Monday, August 3, 2009

A Fourth Amendment quandary.

A Fourth Amendment hypothetical:

Two men, Bartles and Jaymes, rob a pizza delivery man. One is wearing a mask and another is wearing -- you guessed it! -- a black hoodie. Bartles and Jaymes disappear into the night, only to be tracked down later by magical, Hoodie Man-detecting bloodhounds. Bartles and Jaymes are arrested for the robbery.

At the time of the arrest, a police officer realizes that -- hey! -- Bartles's car is parked two streets away. He takes it upon himself to conduct a warrantless search of Bartles's car, where lo and behold, he finds (gasp!) a mask and black hoodie. Instrumentalities of the crime! A further search of the locked trunk of the sedan reveals a few keys of coke. Score!

Bartles's defense attorney is understandably outraged by the search of the car and moves to suppress the evidence. In an amazing twist of fate, a judge decides to apply the law, and suppress the evidence against Bartles. Without the evidence, the charges are dropped.

Question: May the evidence found in Bartles's car be suppressed as it pertains to Jaymes? For the sake of argument, assume that the items can be linked to Jaymes. The jurisdiction does not have automatic standing.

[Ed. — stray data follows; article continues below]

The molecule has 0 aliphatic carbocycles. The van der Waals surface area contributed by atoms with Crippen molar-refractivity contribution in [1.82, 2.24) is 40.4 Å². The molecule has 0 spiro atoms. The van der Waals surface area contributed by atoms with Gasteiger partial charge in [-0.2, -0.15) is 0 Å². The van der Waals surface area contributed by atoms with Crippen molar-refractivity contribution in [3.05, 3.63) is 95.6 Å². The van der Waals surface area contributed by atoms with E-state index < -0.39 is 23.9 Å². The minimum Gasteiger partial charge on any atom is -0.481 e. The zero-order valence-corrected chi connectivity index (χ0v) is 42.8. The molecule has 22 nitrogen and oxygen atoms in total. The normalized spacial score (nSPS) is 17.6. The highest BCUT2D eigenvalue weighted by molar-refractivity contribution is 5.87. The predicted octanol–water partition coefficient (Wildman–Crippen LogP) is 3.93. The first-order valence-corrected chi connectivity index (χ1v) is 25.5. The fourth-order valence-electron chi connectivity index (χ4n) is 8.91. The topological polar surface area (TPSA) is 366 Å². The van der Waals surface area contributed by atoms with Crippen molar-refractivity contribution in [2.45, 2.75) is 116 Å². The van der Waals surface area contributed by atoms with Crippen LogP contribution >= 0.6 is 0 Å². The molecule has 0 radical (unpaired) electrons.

When approached with this question, my initial reaction was that Jaymes's attorney cannot make it past the threshold inquiry of whether Jaymes has a reasonable expectation of privacy as to the contents of Bartles's car. When I proposed this to my non-lawyer friends, they found this patently offensive: How can the fruits of an egregiously illegal search be used against anyone? A valid question. Still, I could not get past the initial question as to Jaymes's reasonable expectation of privacy.

And then I discussed this with a friend of mine who happens to be a Fourth Amendment Idiot Savant. He suggested that the situation of Bartles and Jaymes could be likened to the area of law regarding guests. If a person invites you to stay in his home. just because you do not own the home does not mean that you give up any expectation of privacy to your belongings in the home. He suggested that by likening the search of the car to search and seizure law regarding guests, a reasonable suppression argument could be made for Jaymes.

Understand that this question pertains to a case a friend of mine is working on, and that I have not actually researched this issue. I'm just throwing it out there to see if anyone has any ideas.